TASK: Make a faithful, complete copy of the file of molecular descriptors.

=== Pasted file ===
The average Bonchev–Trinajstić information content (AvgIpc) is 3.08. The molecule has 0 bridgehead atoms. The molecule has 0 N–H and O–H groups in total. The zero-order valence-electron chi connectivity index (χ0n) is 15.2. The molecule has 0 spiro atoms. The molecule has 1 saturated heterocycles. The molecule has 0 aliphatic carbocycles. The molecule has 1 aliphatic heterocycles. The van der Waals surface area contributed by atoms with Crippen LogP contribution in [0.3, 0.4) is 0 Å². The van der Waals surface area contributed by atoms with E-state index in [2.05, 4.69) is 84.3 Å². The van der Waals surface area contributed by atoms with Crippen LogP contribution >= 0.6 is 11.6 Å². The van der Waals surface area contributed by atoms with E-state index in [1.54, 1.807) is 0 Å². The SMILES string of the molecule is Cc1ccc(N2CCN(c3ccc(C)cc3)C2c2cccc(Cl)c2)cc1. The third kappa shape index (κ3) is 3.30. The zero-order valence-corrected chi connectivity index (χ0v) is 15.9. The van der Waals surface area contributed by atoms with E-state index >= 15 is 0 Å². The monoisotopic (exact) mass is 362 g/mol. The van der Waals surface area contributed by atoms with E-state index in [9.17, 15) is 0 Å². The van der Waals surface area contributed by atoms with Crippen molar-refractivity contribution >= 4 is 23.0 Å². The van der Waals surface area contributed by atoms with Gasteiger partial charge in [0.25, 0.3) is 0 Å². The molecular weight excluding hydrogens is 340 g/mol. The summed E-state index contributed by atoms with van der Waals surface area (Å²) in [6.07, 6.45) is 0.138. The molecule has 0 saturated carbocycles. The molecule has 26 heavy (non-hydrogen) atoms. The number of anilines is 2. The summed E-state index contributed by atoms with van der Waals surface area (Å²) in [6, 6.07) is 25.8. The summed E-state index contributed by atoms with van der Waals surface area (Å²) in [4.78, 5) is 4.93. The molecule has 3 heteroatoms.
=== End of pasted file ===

The average Bonchev–Trinajstić information content (AvgIpc) is 3.08. The molecule has 0 bridgehead atoms. The molecule has 0 N–H and O–H groups in total. The zero-order valence-electron chi connectivity index (χ0n) is 15.2. The molecule has 0 spiro atoms. The molecule has 1 saturated heterocycles. The molecule has 0 aliphatic carbocycles. The molecule has 1 aliphatic heterocycles. The van der Waals surface area contributed by atoms with Crippen LogP contribution in [0.3, 0.4) is 0 Å². The van der Waals surface area contributed by atoms with E-state index in [2.05, 4.69) is 84.3 Å². The van der Waals surface area contributed by atoms with Crippen LogP contribution >= 0.6 is 11.6 Å². The van der Waals surface area contributed by atoms with E-state index in [1.54, 1.807) is 0 Å². The SMILES string of the molecule is Cc1ccc(N2CCN(c3ccc(C)cc3)C2c2cccc(Cl)c2)cc1. The third kappa shape index (κ3) is 3.30. The zero-order valence-corrected chi connectivity index (χ0v) is 15.9. The van der Waals surface area contributed by atoms with E-state index >= 15 is 0 Å². The monoisotopic (exact) mass is 362 g/mol. The van der Waals surface area contributed by atoms with E-state index in [9.17, 15) is 0 Å². The van der Waals surface area contributed by atoms with Crippen molar-refractivity contribution >= 4 is 23.0 Å². The van der Waals surface area contributed by atoms with Gasteiger partial charge in [0.25, 0.3) is 0 Å². The molecular weight excluding hydrogens is 340 g/mol. The summed E-state index contributed by atoms with van der Waals surface area (Å²) in [6.07, 6.45) is 0.138. The molecule has 0 saturated carbocycles. The molecule has 26 heavy (non-hydrogen) atoms. The number of anilines is 2. The summed E-state index contributed by atoms with van der Waals surface area (Å²) in [6, 6.07) is 25.8. The summed E-state index contributed by atoms with van der Waals surface area (Å²) in [4.78, 5) is 4.93. The molecule has 3 heteroatoms.